Adam: “Reuben and I wrote a rough story about two cute little duks getting caught up in fame and losing what’s most important in life – family and friends…. essentially a place you call home with people that care about you and you care for.
What we initially wrote was a million stories in one and was far too dense to be a children’s book so we had some legends from BMG help us consolidate the core of the story – make it short, sweet and straight to the point. After the editing session we were stoked to realise we had an honest story with a strong and meaningful moral to it that is accessible by both children and adults.
We then went on the hunt for the perfect illustrator and found the perfect person for the job – Alex Lehours. He nailed the vibe of the story through his art perfectly and also turned it around incredibly fast like a true pro. The final product is what you will see once it’s out mid-December!”
What was the most difficult part about writing a children’s book? Also, how many drafts did you do, and how long did the entire writing process take?
Reuben: “The most difficult thing was trying to keep it simple. We had no idea how to convey such a message through such short amounts of words. Alex Lehours was amazing in helping us make as many words with pictures as possible. Pretty much every draft was just a trim down in words from the last.”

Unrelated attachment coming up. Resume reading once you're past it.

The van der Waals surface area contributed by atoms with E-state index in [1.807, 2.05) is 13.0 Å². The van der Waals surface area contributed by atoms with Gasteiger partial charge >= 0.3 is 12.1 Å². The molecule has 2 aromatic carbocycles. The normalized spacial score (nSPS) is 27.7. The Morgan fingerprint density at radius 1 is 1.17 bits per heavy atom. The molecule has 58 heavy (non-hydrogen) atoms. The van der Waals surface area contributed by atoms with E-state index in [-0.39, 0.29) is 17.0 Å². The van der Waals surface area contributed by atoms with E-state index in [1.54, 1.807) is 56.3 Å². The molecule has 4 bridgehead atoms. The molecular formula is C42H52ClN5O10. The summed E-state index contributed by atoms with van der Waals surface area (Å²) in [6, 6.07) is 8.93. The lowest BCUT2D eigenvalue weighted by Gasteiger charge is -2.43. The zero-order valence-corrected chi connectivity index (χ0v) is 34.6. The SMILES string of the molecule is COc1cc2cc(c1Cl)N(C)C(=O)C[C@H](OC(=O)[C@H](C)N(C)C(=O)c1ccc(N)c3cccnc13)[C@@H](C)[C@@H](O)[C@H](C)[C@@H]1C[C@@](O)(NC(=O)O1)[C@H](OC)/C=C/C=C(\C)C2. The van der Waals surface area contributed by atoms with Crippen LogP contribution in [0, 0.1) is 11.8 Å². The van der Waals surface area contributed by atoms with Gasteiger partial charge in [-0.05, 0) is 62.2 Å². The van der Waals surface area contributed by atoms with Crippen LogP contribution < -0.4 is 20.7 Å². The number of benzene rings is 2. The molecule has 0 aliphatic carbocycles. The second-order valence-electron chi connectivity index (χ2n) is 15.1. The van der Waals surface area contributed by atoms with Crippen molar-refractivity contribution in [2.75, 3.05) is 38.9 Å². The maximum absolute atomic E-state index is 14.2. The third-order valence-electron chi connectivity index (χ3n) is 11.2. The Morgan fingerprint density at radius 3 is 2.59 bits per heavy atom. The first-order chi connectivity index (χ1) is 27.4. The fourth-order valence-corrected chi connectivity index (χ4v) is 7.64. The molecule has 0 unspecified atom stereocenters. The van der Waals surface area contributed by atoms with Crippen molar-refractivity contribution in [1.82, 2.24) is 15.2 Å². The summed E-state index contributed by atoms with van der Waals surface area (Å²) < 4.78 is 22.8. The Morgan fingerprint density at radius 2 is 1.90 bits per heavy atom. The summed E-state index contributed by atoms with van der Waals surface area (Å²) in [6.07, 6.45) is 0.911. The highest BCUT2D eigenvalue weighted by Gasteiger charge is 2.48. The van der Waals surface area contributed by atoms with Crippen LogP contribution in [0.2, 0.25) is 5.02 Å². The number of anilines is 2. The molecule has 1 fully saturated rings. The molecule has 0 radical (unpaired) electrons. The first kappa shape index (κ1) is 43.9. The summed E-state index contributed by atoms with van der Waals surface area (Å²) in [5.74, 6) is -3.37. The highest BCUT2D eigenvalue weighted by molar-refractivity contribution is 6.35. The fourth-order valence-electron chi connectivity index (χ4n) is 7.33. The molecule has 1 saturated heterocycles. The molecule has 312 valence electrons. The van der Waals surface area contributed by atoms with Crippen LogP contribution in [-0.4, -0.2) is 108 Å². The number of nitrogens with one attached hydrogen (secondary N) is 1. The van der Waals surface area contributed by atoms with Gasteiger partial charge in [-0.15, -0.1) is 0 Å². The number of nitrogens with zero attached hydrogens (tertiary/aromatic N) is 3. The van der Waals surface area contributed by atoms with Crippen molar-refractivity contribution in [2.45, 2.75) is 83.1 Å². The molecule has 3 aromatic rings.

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Head to djduks.com and pre-order your ‘Banger Bundle’ now for pre-Christmas delivery. The ‘Banger Bundle’ includes a first edition book signed by @pekingduk made out to your child, headphones, 2 x rubber Duks, a keychain, a sticker pack and a custom display box all for AUD$99. Tag a friend who needs this in their child’s life. ? ?
What do you hope for this book to become or mean for parents and their kids?
Adam: “We’re just trying to do our bit in teaching kids that what you see on social media and how you are perceived on social media is not the be all and end all – in fact it’s the complete opposite. So many kids out there, especially teens are going through heavy depression due to them being force fed images of models on yachts on their Instagram feed which they feel inadequate when they compare their own lives up against.
In reality none of that stuff they are seeing is real… The reality is that what’s more important is cherishing what IS real. Friends, family, beautiful moments throughout life not spent through a lens on your phone. If we can even get this message to a few kids when they’re young maybe it will change the way they see social media as they grow older. If we can change any kid’s views on that, then we feel our job with this book is done.”
Reuben: “Hopefully this message is something parents feel as strongly about as we do. The amount of enthusiastic feedback we’ve received about us taking on something like this with the message we want to spread is overwhelming.
Hopefully, though, the meaning behind it is strong enough to stick in the back of kids minds whilst they grow up, and hopefully the new words and story are exciting enough to be read over and over by the same parent to the same kid as a great bedtime story.”